One of the greatest expressions of this combination of French exterior and lavish interior was found in the creation of the remarkable Waddesdon Manor, Buckinghamshire. Perhaps the most famous of the Rothschilds’ houses and also one of the grandest of the houses of the family in the UK.  Built between 1874-1883 for Baron Ferdinand de Rothschild (1839–1898) it was designed by Gabriel-Hippolyte Destailleur, who also designed the Imperial Mausoleum of Emperor Napoleon III in Farnborough in 1883, and had previously designed a townhouse for Albert de Rothschild in Vienna.

Aerial view of Waddesdon Manor, Buckinghamshire (Image: Waddesdon)
Aerial view of Waddesdon Manor, Buckinghamshire (Image: Waddesdon)

As Pevsner said in his entry on Waddesdon Manor, ‘Baron Ferdinand certainly got as much as anyone could have demanded‘. This was to be a building at the top end of country house construction – the 2,700-acres cost £240,000, with another £55,000 for levelling off the top of the hill for the site and creating access roads, and £87,000 for the completion of the shell, for a total of £382,000 (equivalent to £161m in 2012 using an average earnings comparison) – and this was before the fitting out of the sumptuous interiors. Finally, it was filled with his spectacular collection of paintings, objet d’art, tapestries, and furniture.

Tower Room, Waddesdon Manor (Image: Waddesdon)
Tower Room, Waddesdon Manor (Image: Waddesdon)

The exterior of the house is a grand composition of various elements from châteaux such as BloisMaintenon, and Chambord, married with elements of Louis XIII and some older Louis XII details, as though the house had grown over time.  Yet, as befits such a house, it was rife with modern details; at its core, a steel frame which allowed the room layouts to vary by floor, multiple bathrooms with hot and cold running water, and electrification, including a chandelier which Queen Victoria reputedly spent 10-minutes simply turning off and on, having never seen such a thing before.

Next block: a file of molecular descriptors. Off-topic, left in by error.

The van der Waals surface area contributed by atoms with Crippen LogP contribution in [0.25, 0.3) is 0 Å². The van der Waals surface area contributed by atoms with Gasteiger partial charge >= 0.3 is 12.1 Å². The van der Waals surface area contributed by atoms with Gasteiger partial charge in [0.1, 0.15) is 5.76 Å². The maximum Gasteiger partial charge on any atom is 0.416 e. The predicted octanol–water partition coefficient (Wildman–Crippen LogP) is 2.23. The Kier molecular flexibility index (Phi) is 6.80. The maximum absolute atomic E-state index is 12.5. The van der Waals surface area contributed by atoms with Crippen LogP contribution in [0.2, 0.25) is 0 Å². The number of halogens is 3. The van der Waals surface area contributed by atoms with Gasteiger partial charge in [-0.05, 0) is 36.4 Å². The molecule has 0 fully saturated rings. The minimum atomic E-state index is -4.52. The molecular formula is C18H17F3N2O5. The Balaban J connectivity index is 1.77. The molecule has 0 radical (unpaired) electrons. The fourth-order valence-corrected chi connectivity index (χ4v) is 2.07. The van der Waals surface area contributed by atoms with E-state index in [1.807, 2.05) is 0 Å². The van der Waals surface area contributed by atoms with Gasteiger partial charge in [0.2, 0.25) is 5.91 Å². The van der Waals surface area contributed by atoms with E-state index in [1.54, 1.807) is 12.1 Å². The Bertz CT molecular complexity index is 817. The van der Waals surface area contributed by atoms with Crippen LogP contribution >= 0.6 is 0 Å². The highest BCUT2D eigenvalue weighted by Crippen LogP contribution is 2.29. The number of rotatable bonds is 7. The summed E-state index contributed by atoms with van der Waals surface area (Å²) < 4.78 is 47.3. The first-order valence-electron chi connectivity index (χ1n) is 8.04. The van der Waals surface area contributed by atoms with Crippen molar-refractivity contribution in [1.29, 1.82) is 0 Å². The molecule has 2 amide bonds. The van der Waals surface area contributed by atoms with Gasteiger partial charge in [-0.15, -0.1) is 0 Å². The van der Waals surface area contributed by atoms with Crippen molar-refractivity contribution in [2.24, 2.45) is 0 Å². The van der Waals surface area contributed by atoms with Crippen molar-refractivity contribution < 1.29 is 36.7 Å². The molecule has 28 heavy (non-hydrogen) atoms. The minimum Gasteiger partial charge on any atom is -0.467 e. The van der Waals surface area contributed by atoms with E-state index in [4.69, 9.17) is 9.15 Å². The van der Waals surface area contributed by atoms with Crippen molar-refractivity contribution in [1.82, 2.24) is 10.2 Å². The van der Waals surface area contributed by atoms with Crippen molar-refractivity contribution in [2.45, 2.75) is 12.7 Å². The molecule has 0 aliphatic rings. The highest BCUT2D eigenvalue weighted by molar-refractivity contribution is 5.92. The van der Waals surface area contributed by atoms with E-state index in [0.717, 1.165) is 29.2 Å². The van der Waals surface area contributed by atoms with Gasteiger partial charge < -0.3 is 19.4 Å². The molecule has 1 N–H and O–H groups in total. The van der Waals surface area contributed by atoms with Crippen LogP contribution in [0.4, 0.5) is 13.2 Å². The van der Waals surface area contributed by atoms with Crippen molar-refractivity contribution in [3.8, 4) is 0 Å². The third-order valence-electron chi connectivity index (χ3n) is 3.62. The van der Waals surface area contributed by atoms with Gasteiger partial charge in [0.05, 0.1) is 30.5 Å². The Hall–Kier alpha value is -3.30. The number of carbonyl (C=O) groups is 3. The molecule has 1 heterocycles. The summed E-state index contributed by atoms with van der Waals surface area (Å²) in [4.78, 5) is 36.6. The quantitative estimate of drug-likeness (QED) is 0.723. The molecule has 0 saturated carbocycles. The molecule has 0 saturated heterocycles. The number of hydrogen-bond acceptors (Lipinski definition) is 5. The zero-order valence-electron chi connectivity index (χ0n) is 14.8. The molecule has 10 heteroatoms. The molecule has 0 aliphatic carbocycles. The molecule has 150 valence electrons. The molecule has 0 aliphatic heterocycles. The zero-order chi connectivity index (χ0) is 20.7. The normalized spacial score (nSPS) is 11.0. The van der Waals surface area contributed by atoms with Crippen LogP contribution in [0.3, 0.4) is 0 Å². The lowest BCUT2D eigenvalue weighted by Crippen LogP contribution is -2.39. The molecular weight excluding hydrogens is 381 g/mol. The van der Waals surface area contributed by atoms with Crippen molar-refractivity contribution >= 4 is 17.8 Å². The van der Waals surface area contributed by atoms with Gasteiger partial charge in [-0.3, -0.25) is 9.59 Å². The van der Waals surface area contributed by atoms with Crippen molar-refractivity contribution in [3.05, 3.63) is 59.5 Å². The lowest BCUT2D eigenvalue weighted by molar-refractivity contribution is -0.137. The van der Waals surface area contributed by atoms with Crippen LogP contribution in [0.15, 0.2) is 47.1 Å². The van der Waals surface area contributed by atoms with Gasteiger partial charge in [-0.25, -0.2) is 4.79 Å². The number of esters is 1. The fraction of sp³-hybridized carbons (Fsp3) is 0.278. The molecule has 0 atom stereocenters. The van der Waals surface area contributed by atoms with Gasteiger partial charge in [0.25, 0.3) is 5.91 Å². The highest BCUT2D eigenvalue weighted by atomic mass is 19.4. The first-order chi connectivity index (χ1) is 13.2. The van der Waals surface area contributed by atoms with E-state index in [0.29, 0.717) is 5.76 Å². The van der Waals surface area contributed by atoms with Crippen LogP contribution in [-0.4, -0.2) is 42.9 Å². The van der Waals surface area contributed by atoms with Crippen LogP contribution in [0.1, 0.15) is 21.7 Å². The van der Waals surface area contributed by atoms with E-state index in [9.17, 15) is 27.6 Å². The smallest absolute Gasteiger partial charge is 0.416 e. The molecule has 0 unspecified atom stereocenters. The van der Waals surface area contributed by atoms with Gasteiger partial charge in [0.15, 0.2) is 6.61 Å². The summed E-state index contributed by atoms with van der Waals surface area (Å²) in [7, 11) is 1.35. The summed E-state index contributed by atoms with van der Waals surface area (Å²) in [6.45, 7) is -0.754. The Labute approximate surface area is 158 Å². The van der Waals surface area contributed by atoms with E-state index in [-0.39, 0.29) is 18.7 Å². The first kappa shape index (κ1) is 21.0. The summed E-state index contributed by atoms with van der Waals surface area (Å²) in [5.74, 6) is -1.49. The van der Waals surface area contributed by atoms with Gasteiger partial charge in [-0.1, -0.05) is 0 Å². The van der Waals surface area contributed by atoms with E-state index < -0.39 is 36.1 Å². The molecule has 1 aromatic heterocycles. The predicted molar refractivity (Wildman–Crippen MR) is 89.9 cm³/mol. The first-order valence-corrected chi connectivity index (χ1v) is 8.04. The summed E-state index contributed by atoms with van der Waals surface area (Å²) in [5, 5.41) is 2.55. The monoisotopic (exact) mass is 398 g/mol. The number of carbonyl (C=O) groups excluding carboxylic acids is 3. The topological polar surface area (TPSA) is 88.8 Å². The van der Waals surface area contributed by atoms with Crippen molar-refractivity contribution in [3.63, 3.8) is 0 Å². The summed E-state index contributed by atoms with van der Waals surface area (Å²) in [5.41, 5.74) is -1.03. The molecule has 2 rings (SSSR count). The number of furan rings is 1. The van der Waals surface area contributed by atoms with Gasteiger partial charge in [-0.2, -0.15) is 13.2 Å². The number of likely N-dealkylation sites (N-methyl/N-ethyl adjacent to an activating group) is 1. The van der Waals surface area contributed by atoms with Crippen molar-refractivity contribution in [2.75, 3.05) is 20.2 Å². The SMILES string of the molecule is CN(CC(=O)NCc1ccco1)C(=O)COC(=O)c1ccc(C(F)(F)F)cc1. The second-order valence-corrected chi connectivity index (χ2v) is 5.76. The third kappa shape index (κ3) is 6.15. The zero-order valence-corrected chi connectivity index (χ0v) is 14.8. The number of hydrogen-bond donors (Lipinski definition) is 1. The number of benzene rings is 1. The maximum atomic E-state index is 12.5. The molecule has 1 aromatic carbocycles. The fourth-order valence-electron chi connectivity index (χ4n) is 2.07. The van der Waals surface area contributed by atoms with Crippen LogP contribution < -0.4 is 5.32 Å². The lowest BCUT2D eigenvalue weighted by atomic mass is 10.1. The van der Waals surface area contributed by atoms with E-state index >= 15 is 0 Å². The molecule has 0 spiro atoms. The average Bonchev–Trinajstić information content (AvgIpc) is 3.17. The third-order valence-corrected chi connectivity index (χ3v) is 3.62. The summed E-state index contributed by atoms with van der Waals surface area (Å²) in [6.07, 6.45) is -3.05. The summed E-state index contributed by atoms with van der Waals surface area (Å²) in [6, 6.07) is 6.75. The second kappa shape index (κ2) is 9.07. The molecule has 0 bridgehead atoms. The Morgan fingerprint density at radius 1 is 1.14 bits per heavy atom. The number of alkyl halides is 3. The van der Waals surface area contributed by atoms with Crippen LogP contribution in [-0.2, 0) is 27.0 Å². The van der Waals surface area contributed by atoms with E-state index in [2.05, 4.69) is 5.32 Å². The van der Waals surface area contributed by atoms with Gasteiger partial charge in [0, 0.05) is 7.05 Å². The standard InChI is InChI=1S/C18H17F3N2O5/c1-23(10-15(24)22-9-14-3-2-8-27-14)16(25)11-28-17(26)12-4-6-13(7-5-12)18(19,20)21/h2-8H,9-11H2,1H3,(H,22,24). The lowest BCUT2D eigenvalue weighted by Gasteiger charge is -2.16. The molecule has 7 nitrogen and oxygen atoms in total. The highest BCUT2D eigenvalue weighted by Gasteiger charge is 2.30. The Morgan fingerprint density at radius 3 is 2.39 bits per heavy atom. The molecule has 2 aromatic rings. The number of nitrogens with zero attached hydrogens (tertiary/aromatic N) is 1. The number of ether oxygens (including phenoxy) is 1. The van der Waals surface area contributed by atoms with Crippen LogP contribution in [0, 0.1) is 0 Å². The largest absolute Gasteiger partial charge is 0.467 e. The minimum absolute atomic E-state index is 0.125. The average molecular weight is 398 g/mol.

The house was the luxurious setting of a social high-life and remained in the Rothschild family until 1957 when James Armand de Rothschild, who had inherited it in 1922, bequeathed the house, 165-acres, and the splendid collections to the National Trust – along with the largest endowment they had received to ensure it remained perpetually well-maintained, with family involvement through the management committee.

Outcome: owned by National Trust, with family involvement

Mentmore Towers, Buckinghamshire (Image: wikipedia)
Mentmore Towers, Buckinghamshire (Image: wikipedia)

Waddeson Manor today is what Mentmore Towers also was – and, sadly, could so easily have been but for the blinkered lack of vision of a former government. Mentmore was the first of the great Rothschild palaces in Buckinghamshire, built between 1852-1854, and was designed by Joseph Paxton and his son-in-law, G.H. Stokes, for Baron Mayer Amschel de Rothschild. It was remarkable for not only its size but also the detail and thought that went into it, setting a benchmark for the family and a clear demonstration of their wealth.  It was also a statement to the rest of the Rothschild family about the success of the UK branch – so much so that when his Paris-based cousin, Baron James de Rothschild, saw it he engaged Paxton himself with the instruction “Build me a Mentmore, but twice the size“.  The result was the Château de Ferrières, just outside Paris, which caused Wilhelm I, the Emperor of Germany, on seeing it to exclaim that “No Kings could afford this! It could only belong to a Rothschild“.